Binding Origin Information: the experience of GermanyBy German Customs
Binding Origin Information (BOI) refers to a written decision issued by a Customs administration that certifies the origin of goods. Also known as an “advance ruling regarding the origin of goods”, such a decision is usually binding on the applicant and on the Customs authorities for a given amount of time.
Together with its “twin”, the Binding Tariff Information (BTI), the BOI instrument is regarded as a major trade facilitation tool as it enables companies to have legal certainty. BOI and BTI are embedded in the provisions of the General Annex to the Revised Kyoto Convention (Standard 9.9) as an optional requirement, and in Article 3 of the WTO Trade Facilitation Agreement as a mandatory requirement.
In the European Union, a BOI decision issued by one Customs administration is binding on the Customs authorities of all EU Member States, regardless of where it was issued. Applications should be made in writing to the competent authorities in the EU country in which a company is established, or in which it intends to use the decision. The application must always relate to an intended use of the Binding Origin Information decision. Furthermore, the application must concern only one type of goods, and specific origin-determining circumstances.
During the WCO’s Second Global Origin Conference, it was highlighted that companies in the European Union rarely make use of the instrument, except in one of the EU Member States: Germany. In this article, we will try to identify the possible reasons for this; but first, let’s look briefly at how German Customs manages BOI requests.
BOI in Germany
German Customs issued 1,239 Binding Origin Information decisions in 2020. This number has remained around the same level over the past few years. The vast majority of decisions were related to the application and interpretation of a product-specific rule of origin under one of the European Union’s preferential arrangements. A small proportion concerned non-preferential origin rules for the importation of goods.
In Germany, all binding information decisions are issued by the Hauptzollamt Hannover, i.e., Hanover Main Customs Office. BOI and BTI are handled by two different teams who check whether the application contains all the necessary information and meets the legal requirements to be considered admissible. Applications must be submitted in paper, preferably using the sample form provided by the Administration on its website. Once an application has been deemed admissible, German Customs notifies the applicant, indicating the start date of the processing period so that the applicant can have an idea of the latest date by which a decision will be made regarding the application. Although the Customs authority has 120 days to issue a decision, in practice the Administration strives to respond as promptly as possible. No fees are levied for this work. It should be noted that an electronic system is currently being developed to enable operators to submit their applications electronically.
Explaining German BOI specificity
There is no empirical evidence that explains why BOI is used more in Germany than elsewhere in the EU, so this can only be speculated upon. Like most of its counterparts, German Customs gives detailed information on its website about how to apply for and use BOI. The website lists the e-mail addresses, telephone and fax numbers of the section in charge of BOI at Hanover Main Customs Office.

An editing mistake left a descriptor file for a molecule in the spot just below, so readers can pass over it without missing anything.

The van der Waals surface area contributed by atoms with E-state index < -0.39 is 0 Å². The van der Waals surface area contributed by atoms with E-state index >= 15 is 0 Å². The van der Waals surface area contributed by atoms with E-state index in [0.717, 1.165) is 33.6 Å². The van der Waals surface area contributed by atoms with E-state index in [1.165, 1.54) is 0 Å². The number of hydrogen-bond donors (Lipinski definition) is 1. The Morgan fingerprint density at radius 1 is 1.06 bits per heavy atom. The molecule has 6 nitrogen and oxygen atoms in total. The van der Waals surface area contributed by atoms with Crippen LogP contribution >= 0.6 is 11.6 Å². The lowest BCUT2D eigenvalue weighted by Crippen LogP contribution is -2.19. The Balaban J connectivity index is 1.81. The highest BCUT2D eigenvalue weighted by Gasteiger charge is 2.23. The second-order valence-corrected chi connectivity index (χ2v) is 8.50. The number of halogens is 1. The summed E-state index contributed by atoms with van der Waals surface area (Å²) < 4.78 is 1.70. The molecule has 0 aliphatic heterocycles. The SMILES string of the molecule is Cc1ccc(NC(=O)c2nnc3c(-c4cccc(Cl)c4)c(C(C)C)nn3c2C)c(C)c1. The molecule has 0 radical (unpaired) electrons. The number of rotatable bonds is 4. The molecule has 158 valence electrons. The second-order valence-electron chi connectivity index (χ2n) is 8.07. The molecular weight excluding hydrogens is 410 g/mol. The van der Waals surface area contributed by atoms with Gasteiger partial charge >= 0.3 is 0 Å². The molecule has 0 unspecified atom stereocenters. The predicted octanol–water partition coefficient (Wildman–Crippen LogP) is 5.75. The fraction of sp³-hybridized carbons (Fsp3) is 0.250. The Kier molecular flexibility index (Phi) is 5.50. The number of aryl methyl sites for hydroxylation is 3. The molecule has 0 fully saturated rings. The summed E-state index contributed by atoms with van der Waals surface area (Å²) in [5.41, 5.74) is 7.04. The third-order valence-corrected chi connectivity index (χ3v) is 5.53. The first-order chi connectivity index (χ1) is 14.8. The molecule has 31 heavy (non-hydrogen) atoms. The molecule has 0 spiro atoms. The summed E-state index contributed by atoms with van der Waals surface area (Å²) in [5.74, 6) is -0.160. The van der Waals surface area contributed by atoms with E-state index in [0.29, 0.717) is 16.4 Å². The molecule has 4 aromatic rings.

One interesting fact is that when they are dealing with complex transactions and are disputing an origin claim, all Customs offices in Germany are told to advise the economic operators involved in the litigation to request a Binding Origin Information decision for future transactions.
Another possible reason is two-fold:
- among the EU Member States, Germany is the largest importer of goods from non-member countries, and by far the largest exporter of goods to non-member countries;
- the importers and exporters need legal certainty – for themselves when deciding on a purchase, and for their clients when conducting a sale or even preparing a supplier’s declaration.
The origin of goods often has a decisive influence on the business decision to conclude a purchase transaction with an exporter located in a non-EU country, or when evaluating the costs of a multi-stage manufacturing process. Both non-preferential and preferential rules of origin can be complex, and some provisions can leave room for interpretation. The latter may even differ depending on the free trade agreement concerned.
Having certainty as to the origin of goods is also critical for exporters. German suppliers may have to contractually guarantee the origin of their goods to their customers, or provide them with details of the preferential originating status of their goods in what is called a supplier’s declaration. Great care must be taken when issuing such a declaration, because issuing an incorrect declaration constitutes a regulatory offence that may be subject to a fine. Moreover the issuers of supplier’s declarations, and exporters in general, may find themselves facing recourse claims from their customers if it turns out that German Customs, after conducting a verification at the request of the importing country, concludes that the goods did not qualify for preferential treatment.
Holding a Binding Origin Information decision can represent a significant competitive advantage in international trade, and we believe that many German economic operators have understood this.